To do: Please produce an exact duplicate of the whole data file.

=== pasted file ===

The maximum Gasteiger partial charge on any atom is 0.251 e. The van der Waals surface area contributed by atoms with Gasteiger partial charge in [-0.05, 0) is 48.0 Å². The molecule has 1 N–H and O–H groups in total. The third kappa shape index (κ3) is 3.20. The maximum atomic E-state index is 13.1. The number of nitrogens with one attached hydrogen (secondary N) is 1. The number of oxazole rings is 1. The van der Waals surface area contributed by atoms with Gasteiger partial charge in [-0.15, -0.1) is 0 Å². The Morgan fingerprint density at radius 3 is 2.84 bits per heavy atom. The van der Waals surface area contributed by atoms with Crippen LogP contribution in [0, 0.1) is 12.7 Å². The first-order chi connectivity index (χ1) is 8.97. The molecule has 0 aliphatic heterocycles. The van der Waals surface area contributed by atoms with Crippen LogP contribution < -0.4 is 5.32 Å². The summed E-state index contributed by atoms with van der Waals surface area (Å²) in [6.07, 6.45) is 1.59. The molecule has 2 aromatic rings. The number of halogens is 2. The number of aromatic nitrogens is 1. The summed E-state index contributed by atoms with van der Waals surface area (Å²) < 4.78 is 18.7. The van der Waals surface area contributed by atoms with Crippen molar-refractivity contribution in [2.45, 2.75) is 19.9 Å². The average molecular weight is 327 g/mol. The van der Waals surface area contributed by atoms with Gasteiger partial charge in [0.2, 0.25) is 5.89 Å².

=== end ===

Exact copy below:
The maximum Gasteiger partial charge on any atom is 0.251 e. The van der Waals surface area contributed by atoms with Gasteiger partial charge in [-0.05, 0) is 48.0 Å². The molecule has 1 N–H and O–H groups in total. The third kappa shape index (κ3) is 3.20. The maximum atomic E-state index is 13.1. The number of nitrogens with one attached hydrogen (secondary N) is 1. The number of oxazole rings is 1. The van der Waals surface area contributed by atoms with Gasteiger partial charge in [-0.15, -0.1) is 0 Å². The Morgan fingerprint density at radius 3 is 2.84 bits per heavy atom. The van der Waals surface area contributed by atoms with Crippen LogP contribution in [0, 0.1) is 12.7 Å². The first-order chi connectivity index (χ1) is 8.97. The molecule has 0 aliphatic heterocycles. The van der Waals surface area contributed by atoms with Crippen LogP contribution < -0.4 is 5.32 Å². The summed E-state index contributed by atoms with van der Waals surface area (Å²) in [6.07, 6.45) is 1.59. The molecule has 2 aromatic rings. The number of halogens is 2. The number of aromatic nitrogens is 1. The summed E-state index contributed by atoms with van der Waals surface area (Å²) < 4.78 is 18.7. The van der Waals surface area contributed by atoms with Crippen molar-refractivity contribution in [2.45, 2.75) is 19.9 Å². The average molecular weight is 327 g/mol. The van der Waals surface area contributed by atoms with Gasteiger partial charge in [0.2, 0.25) is 5.89 Å².